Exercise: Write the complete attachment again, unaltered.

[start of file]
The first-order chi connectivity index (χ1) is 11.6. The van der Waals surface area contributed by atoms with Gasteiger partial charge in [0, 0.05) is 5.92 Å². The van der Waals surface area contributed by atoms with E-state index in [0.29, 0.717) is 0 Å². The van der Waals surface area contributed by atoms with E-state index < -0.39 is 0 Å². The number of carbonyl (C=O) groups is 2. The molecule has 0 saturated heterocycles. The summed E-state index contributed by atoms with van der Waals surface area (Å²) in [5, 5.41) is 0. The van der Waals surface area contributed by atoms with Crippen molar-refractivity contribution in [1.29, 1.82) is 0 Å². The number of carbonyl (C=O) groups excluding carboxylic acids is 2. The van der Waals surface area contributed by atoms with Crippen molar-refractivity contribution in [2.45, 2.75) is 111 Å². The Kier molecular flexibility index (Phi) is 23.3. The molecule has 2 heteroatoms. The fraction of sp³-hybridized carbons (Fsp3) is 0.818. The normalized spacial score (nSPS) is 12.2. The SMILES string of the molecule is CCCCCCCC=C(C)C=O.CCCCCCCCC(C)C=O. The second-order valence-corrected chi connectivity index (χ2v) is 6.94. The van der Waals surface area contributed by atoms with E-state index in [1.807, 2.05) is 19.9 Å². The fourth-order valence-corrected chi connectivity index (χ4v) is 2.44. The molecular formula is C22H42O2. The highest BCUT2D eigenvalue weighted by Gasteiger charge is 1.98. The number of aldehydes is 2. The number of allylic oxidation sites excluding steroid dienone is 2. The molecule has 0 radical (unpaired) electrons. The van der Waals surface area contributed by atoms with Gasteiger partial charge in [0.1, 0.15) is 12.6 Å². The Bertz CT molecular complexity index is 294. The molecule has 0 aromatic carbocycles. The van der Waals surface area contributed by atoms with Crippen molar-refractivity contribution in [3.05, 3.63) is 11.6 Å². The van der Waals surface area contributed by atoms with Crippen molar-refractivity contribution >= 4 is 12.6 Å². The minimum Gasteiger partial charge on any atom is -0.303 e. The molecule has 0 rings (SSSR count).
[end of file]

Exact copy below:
The first-order chi connectivity index (χ1) is 11.6. The van der Waals surface area contributed by atoms with Gasteiger partial charge in [0, 0.05) is 5.92 Å². The van der Waals surface area contributed by atoms with E-state index in [0.29, 0.717) is 0 Å². The van der Waals surface area contributed by atoms with E-state index < -0.39 is 0 Å². The number of carbonyl (C=O) groups is 2. The molecule has 0 saturated heterocycles. The summed E-state index contributed by atoms with van der Waals surface area (Å²) in [5, 5.41) is 0. The van der Waals surface area contributed by atoms with Crippen molar-refractivity contribution in [1.29, 1.82) is 0 Å². The number of carbonyl (C=O) groups excluding carboxylic acids is 2. The van der Waals surface area contributed by atoms with Crippen molar-refractivity contribution in [2.45, 2.75) is 111 Å². The Kier molecular flexibility index (Phi) is 23.3. The molecule has 2 heteroatoms. The fraction of sp³-hybridized carbons (Fsp3) is 0.818. The normalized spacial score (nSPS) is 12.2. The SMILES string of the molecule is CCCCCCCC=C(C)C=O.CCCCCCCCC(C)C=O. The second-order valence-corrected chi connectivity index (χ2v) is 6.94. The van der Waals surface area contributed by atoms with E-state index in [1.807, 2.05) is 19.9 Å². The fourth-order valence-corrected chi connectivity index (χ4v) is 2.44. The molecular formula is C22H42O2. The highest BCUT2D eigenvalue weighted by Gasteiger charge is 1.98. The number of aldehydes is 2. The number of allylic oxidation sites excluding steroid dienone is 2. The molecule has 0 radical (unpaired) electrons. The van der Waals surface area contributed by atoms with Gasteiger partial charge in [0.1, 0.15) is 12.6 Å². The Bertz CT molecular complexity index is 294. The molecule has 0 aromatic carbocycles. The van der Waals surface area contributed by atoms with Crippen molar-refractivity contribution in [3.05, 3.63) is 11.6 Å². The van der Waals surface area contributed by atoms with Crippen molar-refractivity contribution >= 4 is 12.6 Å². The minimum Gasteiger partial charge on any atom is -0.303 e. The molecule has 0 rings (SSSR count).